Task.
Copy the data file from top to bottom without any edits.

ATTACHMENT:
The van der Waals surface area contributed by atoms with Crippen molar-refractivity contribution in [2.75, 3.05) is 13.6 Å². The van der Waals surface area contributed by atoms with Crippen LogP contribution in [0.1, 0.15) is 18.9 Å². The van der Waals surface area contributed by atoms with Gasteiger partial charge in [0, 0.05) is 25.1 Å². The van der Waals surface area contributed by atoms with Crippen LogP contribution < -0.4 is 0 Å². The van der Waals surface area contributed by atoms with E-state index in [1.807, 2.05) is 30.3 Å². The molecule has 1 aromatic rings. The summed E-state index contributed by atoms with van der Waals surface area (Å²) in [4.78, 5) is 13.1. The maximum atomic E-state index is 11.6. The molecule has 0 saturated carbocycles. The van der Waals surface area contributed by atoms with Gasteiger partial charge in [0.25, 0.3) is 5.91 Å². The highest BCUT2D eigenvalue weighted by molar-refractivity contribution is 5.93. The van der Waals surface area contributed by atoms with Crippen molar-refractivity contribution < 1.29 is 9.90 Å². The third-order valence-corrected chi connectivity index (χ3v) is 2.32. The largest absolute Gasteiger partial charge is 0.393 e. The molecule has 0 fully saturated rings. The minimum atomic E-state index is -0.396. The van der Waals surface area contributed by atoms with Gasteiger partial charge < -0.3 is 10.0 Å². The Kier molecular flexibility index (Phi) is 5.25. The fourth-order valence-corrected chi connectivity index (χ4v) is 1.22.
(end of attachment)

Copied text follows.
The van der Waals surface area contributed by atoms with Crippen molar-refractivity contribution in [2.75, 3.05) is 13.6 Å². The van der Waals surface area contributed by atoms with Crippen LogP contribution in [0.1, 0.15) is 18.9 Å². The van der Waals surface area contributed by atoms with Gasteiger partial charge in [0, 0.05) is 25.1 Å². The van der Waals surface area contributed by atoms with Crippen LogP contribution < -0.4 is 0 Å². The van der Waals surface area contributed by atoms with E-state index in [1.807, 2.05) is 30.3 Å². The molecule has 1 aromatic rings. The summed E-state index contributed by atoms with van der Waals surface area (Å²) in [4.78, 5) is 13.1. The maximum atomic E-state index is 11.6. The molecule has 0 saturated carbocycles. The van der Waals surface area contributed by atoms with Gasteiger partial charge in [0.25, 0.3) is 5.91 Å². The highest BCUT2D eigenvalue weighted by molar-refractivity contribution is 5.93. The van der Waals surface area contributed by atoms with Crippen molar-refractivity contribution < 1.29 is 9.90 Å². The third-order valence-corrected chi connectivity index (χ3v) is 2.32. The largest absolute Gasteiger partial charge is 0.393 e. The molecule has 0 fully saturated rings. The minimum atomic E-state index is -0.396. The van der Waals surface area contributed by atoms with Gasteiger partial charge < -0.3 is 10.0 Å². The Kier molecular flexibility index (Phi) is 5.25. The fourth-order valence-corrected chi connectivity index (χ4v) is 1.22.